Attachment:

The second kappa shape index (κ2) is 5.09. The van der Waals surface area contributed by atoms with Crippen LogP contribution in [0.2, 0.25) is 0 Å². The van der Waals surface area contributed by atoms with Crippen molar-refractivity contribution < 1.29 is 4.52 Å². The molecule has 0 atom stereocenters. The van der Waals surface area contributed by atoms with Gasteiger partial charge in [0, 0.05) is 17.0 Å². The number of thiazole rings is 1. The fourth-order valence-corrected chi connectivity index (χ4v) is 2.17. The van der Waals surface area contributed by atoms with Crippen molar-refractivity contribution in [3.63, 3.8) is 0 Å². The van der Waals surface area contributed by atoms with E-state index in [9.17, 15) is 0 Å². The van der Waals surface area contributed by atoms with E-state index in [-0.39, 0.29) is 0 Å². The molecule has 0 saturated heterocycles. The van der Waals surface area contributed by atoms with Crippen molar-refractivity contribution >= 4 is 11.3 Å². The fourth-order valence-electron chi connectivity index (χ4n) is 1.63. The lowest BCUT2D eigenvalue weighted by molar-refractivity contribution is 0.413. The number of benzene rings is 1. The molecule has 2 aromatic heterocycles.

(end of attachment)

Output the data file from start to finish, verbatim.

The second kappa shape index (κ2) is 5.09. The van der Waals surface area contributed by atoms with Crippen LogP contribution in [0.2, 0.25) is 0 Å². The van der Waals surface area contributed by atoms with Crippen molar-refractivity contribution < 1.29 is 4.52 Å². The molecule has 0 atom stereocenters. The van der Waals surface area contributed by atoms with Gasteiger partial charge in [0, 0.05) is 17.0 Å². The number of thiazole rings is 1. The fourth-order valence-corrected chi connectivity index (χ4v) is 2.17. The van der Waals surface area contributed by atoms with Crippen molar-refractivity contribution in [3.63, 3.8) is 0 Å². The van der Waals surface area contributed by atoms with E-state index in [9.17, 15) is 0 Å². The van der Waals surface area contributed by atoms with E-state index in [-0.39, 0.29) is 0 Å². The molecule has 0 saturated heterocycles. The van der Waals surface area contributed by atoms with Crippen molar-refractivity contribution >= 4 is 11.3 Å². The fourth-order valence-electron chi connectivity index (χ4n) is 1.63. The lowest BCUT2D eigenvalue weighted by molar-refractivity contribution is 0.413. The number of benzene rings is 1. The molecule has 2 aromatic heterocycles.